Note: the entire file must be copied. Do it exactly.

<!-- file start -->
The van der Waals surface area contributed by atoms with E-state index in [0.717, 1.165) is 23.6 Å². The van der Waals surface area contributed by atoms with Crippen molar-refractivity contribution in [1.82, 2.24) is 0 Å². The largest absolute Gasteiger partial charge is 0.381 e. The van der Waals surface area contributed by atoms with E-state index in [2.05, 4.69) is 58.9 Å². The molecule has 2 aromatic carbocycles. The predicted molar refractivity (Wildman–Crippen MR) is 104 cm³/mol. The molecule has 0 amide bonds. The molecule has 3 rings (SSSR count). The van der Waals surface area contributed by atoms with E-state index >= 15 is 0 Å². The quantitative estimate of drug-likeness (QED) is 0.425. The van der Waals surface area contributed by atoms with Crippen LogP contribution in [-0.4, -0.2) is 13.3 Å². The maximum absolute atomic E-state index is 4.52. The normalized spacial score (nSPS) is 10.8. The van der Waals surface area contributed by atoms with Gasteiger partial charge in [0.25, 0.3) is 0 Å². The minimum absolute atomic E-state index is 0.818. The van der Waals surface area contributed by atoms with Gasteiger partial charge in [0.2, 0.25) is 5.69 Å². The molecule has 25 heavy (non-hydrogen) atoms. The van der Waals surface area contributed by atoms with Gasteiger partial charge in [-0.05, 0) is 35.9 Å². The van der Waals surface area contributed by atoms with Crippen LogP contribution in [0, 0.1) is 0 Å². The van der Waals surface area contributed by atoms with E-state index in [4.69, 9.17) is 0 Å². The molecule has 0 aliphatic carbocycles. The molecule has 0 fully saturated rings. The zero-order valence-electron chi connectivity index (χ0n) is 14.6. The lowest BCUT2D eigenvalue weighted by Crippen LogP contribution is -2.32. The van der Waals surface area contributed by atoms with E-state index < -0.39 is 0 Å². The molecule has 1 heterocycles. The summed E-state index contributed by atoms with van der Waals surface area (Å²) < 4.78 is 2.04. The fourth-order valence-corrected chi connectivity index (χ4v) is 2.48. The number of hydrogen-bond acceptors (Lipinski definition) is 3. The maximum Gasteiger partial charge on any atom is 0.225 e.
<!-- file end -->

The van der Waals surface area contributed by atoms with E-state index in [0.717, 1.165) is 23.6 Å². The van der Waals surface area contributed by atoms with Crippen molar-refractivity contribution in [1.82, 2.24) is 0 Å². The largest absolute Gasteiger partial charge is 0.381 e. The van der Waals surface area contributed by atoms with E-state index in [2.05, 4.69) is 58.9 Å². The molecule has 2 aromatic carbocycles. The predicted molar refractivity (Wildman–Crippen MR) is 104 cm³/mol. The molecule has 0 amide bonds. The molecule has 3 rings (SSSR count). The van der Waals surface area contributed by atoms with E-state index >= 15 is 0 Å². The quantitative estimate of drug-likeness (QED) is 0.425. The van der Waals surface area contributed by atoms with Crippen LogP contribution in [-0.4, -0.2) is 13.3 Å². The maximum absolute atomic E-state index is 4.52. The normalized spacial score (nSPS) is 10.8. The van der Waals surface area contributed by atoms with Gasteiger partial charge in [0.25, 0.3) is 0 Å². The minimum absolute atomic E-state index is 0.818. The van der Waals surface area contributed by atoms with Gasteiger partial charge in [0.2, 0.25) is 5.69 Å². The molecule has 25 heavy (non-hydrogen) atoms. The van der Waals surface area contributed by atoms with Gasteiger partial charge in [-0.05, 0) is 35.9 Å². The van der Waals surface area contributed by atoms with Crippen LogP contribution in [0, 0.1) is 0 Å². The van der Waals surface area contributed by atoms with E-state index in [4.69, 9.17) is 0 Å². The molecule has 0 aliphatic carbocycles. The molecule has 0 fully saturated rings. The zero-order valence-electron chi connectivity index (χ0n) is 14.6. The lowest BCUT2D eigenvalue weighted by Crippen LogP contribution is -2.32. The van der Waals surface area contributed by atoms with E-state index < -0.39 is 0 Å². The molecule has 1 heterocycles. The summed E-state index contributed by atoms with van der Waals surface area (Å²) < 4.78 is 2.04. The fourth-order valence-corrected chi connectivity index (χ4v) is 2.48. The number of hydrogen-bond acceptors (Lipinski definition) is 3. The maximum Gasteiger partial charge on any atom is 0.225 e.